Judge Friedrich issued the ruling setting aside the CDC order nationwide, dismissing the government’s request to limit the effect of the ruling and limit any setting aside order to plaintiffs with standing in DC court . Prior to the ruling, there had been several challenges to the CDC order, some of which also concluded that the CDC had exceeded its authority in issuing the CDC order, but on other grounds. Earlier this year, the United States District Court in the Eastern District of Texas ruled that the CDC order exceeded the constitutional authority granted to the CDC, rejecting the government’s argument that the CDC order fell within legislative powers. granted to Congress under the Interstate Commerce Clause. of the US Constitution. But unlike some previous decisions where courts have limited the scope of their decisions to apply only to parties involved in particular legal proceedings before them, Friedrich J. precedent established ”.

The impact of the ruling on tenants and landlords across the country is not yet clear. Immediately after the decision, the Department of Justice filed a notice of appeal and a request to stay the decision until the appeal was decided. The moratorium remains in place for the time being after Judge Friedrich suspended the decision pending such an appeal. We will continue to monitor and keep you informed of further developments, if any, in this event.

1 See Case # 1: 20-cv-0337 in the United States District Court for the District of Columbia.

2 85 Fed. Reg. 55, 292 (September 4, 2020).

3 86 Fed. Reg. 16731 ​​(March 31, 2021).

4 The CDC order states that “an owner, owner of a residential property or any other person having the legal right to pursue eviction or an action with dispossession shall not evict a covered person from any residential property in a jurisdiction to which this Order applies during the term of the Order. “85 Fed. Reg. 55, 292 (September 4, 2020).

5 86 Fed. Reg. at 8.025.

6 The plaintiffs in the action were Danny Fordham, Robert Gilstrap, the corporations they use to manage the rental properties (Fordham & Associates, LLC, HE Cauthen Land and Development LLC and Title One Management LLC) and two trade associations ( Alabama and Georgia Associations of Realtors).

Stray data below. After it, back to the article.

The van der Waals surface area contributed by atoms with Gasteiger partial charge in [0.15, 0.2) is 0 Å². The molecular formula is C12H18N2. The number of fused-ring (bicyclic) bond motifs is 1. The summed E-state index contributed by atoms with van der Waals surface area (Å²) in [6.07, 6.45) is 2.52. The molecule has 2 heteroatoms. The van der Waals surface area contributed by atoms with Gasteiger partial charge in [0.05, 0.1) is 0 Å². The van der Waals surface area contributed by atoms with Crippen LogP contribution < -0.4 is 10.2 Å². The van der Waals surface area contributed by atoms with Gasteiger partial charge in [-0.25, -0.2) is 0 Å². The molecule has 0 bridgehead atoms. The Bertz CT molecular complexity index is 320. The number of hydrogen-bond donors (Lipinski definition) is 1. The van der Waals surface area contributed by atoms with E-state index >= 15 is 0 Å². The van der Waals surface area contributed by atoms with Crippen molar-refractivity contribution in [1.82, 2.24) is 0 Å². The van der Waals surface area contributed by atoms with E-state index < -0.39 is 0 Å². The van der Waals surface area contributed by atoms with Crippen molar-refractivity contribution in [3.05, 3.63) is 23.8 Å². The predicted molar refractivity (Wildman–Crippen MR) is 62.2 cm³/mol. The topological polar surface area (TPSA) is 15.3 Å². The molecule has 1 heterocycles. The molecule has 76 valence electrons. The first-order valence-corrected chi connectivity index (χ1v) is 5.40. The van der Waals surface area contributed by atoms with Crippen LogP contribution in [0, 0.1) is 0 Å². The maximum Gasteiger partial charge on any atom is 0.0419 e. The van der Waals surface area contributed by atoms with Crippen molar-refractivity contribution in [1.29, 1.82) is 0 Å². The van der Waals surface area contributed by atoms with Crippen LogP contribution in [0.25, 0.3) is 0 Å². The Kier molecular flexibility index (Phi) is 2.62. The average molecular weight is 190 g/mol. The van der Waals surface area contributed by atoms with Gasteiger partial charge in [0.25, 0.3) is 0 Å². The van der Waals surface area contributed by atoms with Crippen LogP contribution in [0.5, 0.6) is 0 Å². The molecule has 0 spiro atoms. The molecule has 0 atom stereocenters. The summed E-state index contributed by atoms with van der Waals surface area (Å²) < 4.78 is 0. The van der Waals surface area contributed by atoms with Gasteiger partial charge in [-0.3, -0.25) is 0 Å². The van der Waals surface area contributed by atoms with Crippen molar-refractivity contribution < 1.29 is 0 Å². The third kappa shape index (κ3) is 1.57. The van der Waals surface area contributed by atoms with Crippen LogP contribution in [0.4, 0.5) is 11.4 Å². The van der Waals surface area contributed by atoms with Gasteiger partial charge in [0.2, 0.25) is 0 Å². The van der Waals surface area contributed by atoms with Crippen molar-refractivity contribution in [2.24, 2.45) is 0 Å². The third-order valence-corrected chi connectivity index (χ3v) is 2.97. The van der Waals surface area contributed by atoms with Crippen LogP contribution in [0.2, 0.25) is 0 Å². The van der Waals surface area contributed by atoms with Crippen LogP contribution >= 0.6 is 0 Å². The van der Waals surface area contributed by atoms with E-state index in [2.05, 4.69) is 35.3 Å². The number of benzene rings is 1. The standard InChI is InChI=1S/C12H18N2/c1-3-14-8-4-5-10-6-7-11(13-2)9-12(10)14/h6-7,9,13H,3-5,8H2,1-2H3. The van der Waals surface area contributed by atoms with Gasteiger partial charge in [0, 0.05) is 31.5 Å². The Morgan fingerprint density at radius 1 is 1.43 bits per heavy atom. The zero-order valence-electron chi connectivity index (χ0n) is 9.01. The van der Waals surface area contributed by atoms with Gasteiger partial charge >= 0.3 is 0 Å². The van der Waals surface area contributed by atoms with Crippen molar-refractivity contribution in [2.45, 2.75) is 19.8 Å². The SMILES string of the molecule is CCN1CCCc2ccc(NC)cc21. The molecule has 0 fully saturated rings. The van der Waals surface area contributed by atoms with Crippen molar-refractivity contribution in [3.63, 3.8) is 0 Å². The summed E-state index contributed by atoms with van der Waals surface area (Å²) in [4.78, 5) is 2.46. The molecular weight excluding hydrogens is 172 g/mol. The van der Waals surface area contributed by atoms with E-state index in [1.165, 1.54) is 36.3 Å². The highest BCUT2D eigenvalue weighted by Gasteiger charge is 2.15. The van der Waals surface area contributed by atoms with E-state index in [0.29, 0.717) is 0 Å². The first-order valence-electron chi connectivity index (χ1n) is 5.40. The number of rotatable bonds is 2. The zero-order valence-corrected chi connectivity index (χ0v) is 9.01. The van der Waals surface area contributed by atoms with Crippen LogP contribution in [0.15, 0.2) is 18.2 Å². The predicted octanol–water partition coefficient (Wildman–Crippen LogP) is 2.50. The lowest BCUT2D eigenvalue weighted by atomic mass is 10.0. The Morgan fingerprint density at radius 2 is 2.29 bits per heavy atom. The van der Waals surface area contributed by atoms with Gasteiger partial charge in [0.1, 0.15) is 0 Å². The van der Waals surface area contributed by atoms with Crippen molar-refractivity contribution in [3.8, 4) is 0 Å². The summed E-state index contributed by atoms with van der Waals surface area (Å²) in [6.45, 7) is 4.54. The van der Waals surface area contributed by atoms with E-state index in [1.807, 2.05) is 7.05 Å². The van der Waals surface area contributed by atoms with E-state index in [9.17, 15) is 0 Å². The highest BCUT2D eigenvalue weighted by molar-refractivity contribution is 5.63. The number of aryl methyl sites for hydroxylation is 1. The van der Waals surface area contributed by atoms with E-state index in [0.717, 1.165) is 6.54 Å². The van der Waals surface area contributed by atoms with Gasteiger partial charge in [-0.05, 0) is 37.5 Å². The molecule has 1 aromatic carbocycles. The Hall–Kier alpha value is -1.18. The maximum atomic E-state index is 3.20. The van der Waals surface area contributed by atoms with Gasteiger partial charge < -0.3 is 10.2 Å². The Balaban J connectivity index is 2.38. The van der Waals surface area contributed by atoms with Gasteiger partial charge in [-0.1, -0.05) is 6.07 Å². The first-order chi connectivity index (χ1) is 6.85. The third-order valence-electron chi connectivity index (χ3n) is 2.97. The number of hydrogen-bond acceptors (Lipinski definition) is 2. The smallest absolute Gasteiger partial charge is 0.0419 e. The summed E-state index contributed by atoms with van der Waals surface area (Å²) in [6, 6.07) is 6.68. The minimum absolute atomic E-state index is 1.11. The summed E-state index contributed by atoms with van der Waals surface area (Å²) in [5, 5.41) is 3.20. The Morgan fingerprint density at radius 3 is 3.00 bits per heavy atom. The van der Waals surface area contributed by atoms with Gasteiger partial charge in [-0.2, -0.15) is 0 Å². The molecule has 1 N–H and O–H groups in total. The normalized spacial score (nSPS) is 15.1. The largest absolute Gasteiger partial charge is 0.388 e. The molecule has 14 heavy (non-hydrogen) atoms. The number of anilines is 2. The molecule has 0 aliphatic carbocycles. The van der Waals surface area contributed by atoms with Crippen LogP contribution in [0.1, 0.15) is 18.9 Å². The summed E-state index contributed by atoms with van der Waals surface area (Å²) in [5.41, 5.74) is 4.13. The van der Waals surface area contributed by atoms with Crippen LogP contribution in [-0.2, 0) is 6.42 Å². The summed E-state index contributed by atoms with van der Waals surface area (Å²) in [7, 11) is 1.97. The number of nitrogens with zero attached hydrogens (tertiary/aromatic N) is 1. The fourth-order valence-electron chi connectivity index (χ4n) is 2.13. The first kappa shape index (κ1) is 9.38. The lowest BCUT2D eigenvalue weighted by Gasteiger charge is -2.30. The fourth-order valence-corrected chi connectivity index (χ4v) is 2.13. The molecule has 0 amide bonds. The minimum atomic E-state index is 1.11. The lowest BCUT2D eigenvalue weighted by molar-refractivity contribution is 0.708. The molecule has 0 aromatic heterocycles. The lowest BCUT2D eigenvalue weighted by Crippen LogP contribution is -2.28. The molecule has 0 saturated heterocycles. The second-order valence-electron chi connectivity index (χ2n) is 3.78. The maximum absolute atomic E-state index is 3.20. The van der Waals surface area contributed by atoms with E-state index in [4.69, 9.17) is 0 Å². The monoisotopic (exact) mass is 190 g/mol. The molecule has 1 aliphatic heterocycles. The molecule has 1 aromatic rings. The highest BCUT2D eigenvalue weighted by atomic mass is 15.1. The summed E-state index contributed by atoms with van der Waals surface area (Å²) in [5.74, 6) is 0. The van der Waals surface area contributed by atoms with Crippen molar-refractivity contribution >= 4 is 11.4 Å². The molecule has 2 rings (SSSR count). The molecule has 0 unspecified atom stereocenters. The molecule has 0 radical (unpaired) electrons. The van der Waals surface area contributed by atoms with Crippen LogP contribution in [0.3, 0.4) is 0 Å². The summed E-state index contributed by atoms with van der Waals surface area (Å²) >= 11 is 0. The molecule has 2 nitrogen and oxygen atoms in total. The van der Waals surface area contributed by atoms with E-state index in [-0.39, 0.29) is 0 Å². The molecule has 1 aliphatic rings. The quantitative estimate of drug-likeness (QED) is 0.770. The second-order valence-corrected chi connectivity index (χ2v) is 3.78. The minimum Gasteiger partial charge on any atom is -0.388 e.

7 The other defendants were the US Department of Health and Human Services, US Department of Justice, Alex M. Azar, II, William P. Barr, Robert R. Redfield, and Nina B. Witkofsky.

8 Case No. 1: 20-cv-0337 in the United States District Court for the District of Columbia.

9 Case 1: 20-cv-0337 in the United States District Court for the District of Columbia.

10 Case 1: 20-cv-0337 in the United States District Court for the District of Columbia citing Mozilla Corp. against the Fed. Commc’ns Comm’n, 940 F. 3d 1, 20 (DC Cir. 2019) and ArQule, Inc. v Kappos, 793 F. Supp. 2d 214, 219-20 (DDC 2011).

11 Case 1: 20-cv-0337 in the United States District Court for the District of Columbia.

12 See Case # 6: 20-cv-00564 in the United States District Court for the Eastern District of Texas.

13 Steven Herman and Jessica Wong, Memo clients and friends of Cadwalader, Update COVID-19: Federal moratorium on evictions canceled, March 5, 2021, https://www.cadwalader.com/resources/clients-friends-memos/covid-19-update–federation-eviction-moratorium-struck-down.

14 Case No. 1: 20-cv-0337 in the United States District Court for the District of Columbia citing OA against Trump, 404 F. Supp. 3d 109, 153 (DDC 2019).